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  • Jane Goodall’s When Animals Talk

    Posted in: Disc Reviews by Athena on August 19th, 2008

    (out of 5)

    Can animals actually talk to humans? Can we understand each other enough to consider it communication? Heck. You don’t need to watch some show on television to answer that question. I can do it for you right here and now. I’m Athena. I’m Gino’s 13 year old Siberian Husky, and Gino’s letting me communicate with you so that I can tell you what I thought about When Animals Talk. I’m here to tell you that we can talk pretty good. We also understand a lot of your human words as well. My favorite are words like Belly Rub, and Want. If you have a dog of your own, you already know how to communicate. And that spells T R E A T. I don’t know so much about other kinds of animals so I watched this DVD that Gino got, and here’s what I thought:


    In 1967 Rex Harrison played the child-friendly Dr. John Dolittle. Now, I wasn’t around then, but I’ve heard some people singing that song, If I Could Talk To The Animals. Well, Jane Goodall thinks you can, or at least that we can talk to you. Goodall, I’m sure you know, is quite famous for her decades of research in Africa with a tribe of chimps. I don’t think there are any huskies there, so she had to find the next best thing, I guess. She integrated herself into the tribe and studied the animals from the inside. Her work has been acclaimed and at times criticized. Whatever you may think of her methods, there isn’t any doubt she knows a thing or two about animals, at least chimps. So, when Animal Planet went looking for someone to host a special on communicating with animals, she was a natural choice. Why they didn’t ask me, I have no idea. Maybe they haven’t read the reviews I’ve written for Gino and you guys yet.


    The special examines many different kinds of animals but concentrates on those you humans think you know best, your pets. There are some rather exotic animals in the show as well. The most important thing that you need to know is that there is a Siberian husky, but he was in jail, something I know a little bit about myself. Let’s not talk about that right now. There are some really strange humans in this show. Some of them are a little crazy, if you ask me. There’s a lady who thinks that her pet bird can read her mind from a distance. Now I know where that term birdbrain came from. There’s even this mad scientist who conducts experiments to test something called remote viewing. I always thought that was when Gino watches television and keeps changing the channel all the time. There’s a story about dogs who can be trained to smell cancer. I told you we were smart. You see rats who are trained to locate land mines, and they don’t even blow themselves up. Another story teaches us that elephants communicate with sounds too low for humans to hear. I can hear them, though. Gino says that’s because I’m a sub woofer. My favorite stories included: The dog who found a lot of the victims after 9/11 at ground zero. Dogs can be very brave, you know. Reading With Rover helps kids to learn to read by giving them a dog to keep them company. Finally there’s Project Pooch that hooks up teenage prison inmates with dogs that don’t have any homes to go to. It looks like both get something out of this one and guess what? One of the pooches is named Zeke, and he’s the best looking dog in the yard, and that spells H U S K Y.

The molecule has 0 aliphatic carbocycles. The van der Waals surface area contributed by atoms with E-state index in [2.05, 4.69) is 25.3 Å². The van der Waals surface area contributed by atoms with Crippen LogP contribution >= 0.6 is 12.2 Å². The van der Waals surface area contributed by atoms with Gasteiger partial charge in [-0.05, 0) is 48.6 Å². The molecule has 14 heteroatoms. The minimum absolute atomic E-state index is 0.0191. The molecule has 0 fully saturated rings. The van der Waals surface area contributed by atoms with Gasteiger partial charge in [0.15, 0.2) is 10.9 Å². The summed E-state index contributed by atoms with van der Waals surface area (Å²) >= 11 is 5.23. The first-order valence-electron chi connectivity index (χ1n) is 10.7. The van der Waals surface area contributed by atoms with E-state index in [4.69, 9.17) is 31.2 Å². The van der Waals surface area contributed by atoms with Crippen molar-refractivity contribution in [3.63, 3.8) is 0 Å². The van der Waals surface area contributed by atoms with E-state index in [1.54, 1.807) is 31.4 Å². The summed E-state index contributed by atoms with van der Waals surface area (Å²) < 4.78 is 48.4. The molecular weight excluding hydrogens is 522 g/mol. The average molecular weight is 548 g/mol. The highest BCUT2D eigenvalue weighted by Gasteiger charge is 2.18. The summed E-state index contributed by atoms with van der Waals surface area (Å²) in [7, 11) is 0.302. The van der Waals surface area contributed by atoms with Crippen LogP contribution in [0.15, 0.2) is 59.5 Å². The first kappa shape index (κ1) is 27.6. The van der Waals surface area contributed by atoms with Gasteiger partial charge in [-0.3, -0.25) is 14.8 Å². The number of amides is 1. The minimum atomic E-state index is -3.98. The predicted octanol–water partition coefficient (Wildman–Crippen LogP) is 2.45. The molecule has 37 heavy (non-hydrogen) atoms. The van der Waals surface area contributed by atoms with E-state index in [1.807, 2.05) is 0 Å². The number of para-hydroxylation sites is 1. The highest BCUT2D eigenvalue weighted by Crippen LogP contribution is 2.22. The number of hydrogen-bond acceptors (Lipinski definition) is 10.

The bottom line is that some of this stuff is fun to watch. Other parts are pretty scary. It’s not the animals that make me nervous, it’s some of these humans. There’s even a guy who plays harmonica for killer whales. Jane Goodall says the whales want to experience him. Yeah, like I want to experience my Purina. The DVD is a good thing to sit and watch with your own pet. I’m sure your buddy will like some of the parts like I did. Just don’t let him see the scary people. You can cover their eyes for that part. Not me, though. I’m brave.


    When Animals Talk is presented in its original 1.78:1 aspect ratio. The video presentation is pretty much what you should expect from a recently filmed documentary. Colors are good and bright. The image is always sharp. Black levels are only average but there really aren’t many dark images to contend with here. It’s likely very comparable to the original HD broadcast.


    The Dolby Digital 2.0 track does exactly what it is intended to do and that’s deliver the dialog. This is strictly talking heads, and animals.


    Special Features



    Final Thoughts

    Gino didn’t let me watch this thing when it hit Animal Planet, so it was nice of him to bring it home so that I can watch it over and over again, but only the good parts. I bet you can guess which ones they were. Don’t take this stuff too seriously, because some of it is a little out there. Gino kept asking when Mulder or Scully were going to show up, whatever that means. Mostly this is the kind of thing you want to watch with your family. Gino calls it quality time. It’s like giving your kids a belly rub. I would tell you more, but I’m trying to communicate something to Gino right now. Let’s see if he can figure it out. “You have to have patience, you know.

    Posted In: 1.78:1 Widescreen, Disc Reviews, Documentary, Dolby Digital 2.0 (English), DVD, Paramount, Television

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